Performance art is considered derogatory, even among the art community, says artist Natasha Jozi

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Performance art is considered derogatory, even among the art community, says artist Natasha Jozi

She was born to a poet, to compose poetry, make art, create street performances, and have no other concept of life in mind.

 

A versatile performance artist and director, Natasha Jozi was lucky to be raised in a house where reading, writing and freedom of expression were highly encouraged. Composing poetry and painting from a tender age, her first compilation of poetry was published when she was in her teens.

 

“On my first painting, my father gifted me a book about medieval art. Sitting besides me, he opened the book with a nude image on the third page. He was the first person to tell me, at the age of 11, that the nude figure is also a part of life; there is nothing unusual about it and you don’t have to be fixed or afraid of making any form of art. It was a watershed moment that set me free from restrictions, which hinder the creative expression and independent thinking,” she explains the conducive environment she grew up in.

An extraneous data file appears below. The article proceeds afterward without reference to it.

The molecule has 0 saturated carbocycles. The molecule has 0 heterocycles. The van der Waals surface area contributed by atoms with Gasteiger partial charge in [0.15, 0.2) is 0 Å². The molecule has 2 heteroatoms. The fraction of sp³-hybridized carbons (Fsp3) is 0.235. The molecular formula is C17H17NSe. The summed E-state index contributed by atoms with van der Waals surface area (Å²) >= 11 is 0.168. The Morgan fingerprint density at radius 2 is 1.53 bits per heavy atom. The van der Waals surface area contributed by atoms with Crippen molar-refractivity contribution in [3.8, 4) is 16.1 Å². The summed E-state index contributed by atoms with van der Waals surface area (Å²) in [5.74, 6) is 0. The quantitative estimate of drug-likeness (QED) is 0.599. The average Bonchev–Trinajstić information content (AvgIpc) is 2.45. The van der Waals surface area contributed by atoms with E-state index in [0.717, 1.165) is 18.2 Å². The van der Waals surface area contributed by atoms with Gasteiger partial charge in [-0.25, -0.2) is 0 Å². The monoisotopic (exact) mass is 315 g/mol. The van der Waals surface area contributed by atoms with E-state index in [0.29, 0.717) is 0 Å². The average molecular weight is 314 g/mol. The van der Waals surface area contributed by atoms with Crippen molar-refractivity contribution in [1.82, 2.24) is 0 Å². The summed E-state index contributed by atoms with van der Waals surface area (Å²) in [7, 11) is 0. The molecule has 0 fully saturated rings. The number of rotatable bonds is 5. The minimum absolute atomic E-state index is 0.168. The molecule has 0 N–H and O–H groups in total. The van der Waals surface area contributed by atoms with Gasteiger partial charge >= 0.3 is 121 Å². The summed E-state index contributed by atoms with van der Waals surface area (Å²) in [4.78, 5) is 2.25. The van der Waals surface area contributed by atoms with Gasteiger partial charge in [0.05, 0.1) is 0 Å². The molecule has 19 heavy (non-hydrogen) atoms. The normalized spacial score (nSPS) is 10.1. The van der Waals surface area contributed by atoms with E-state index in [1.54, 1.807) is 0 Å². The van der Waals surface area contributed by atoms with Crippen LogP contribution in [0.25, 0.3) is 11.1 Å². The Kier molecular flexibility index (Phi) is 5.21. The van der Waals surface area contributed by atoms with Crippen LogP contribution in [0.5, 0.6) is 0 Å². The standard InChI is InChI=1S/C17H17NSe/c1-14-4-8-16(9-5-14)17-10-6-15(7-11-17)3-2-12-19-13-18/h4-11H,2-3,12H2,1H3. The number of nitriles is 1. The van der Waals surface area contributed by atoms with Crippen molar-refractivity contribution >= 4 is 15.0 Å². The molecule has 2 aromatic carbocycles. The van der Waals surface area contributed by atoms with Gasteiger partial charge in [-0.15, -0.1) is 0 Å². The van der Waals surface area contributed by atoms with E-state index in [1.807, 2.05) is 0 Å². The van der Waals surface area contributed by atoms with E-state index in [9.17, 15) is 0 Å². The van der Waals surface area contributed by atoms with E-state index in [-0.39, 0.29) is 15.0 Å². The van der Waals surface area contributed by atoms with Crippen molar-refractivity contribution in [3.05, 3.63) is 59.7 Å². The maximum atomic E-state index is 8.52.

She says she is grateful to Aasim Akhtar for introducing her to the fundamentals of art at Fatima Jinnah University.

 

“I felt myself lucky to be in a university where I had no sense of entitlement like students of established art institutions. It’s an institution with very limited resources and little faculty and very few practicing artists. I developed an understanding of seeking knowledge and learning on my own. It made me fearless and completely independent,” she explains.

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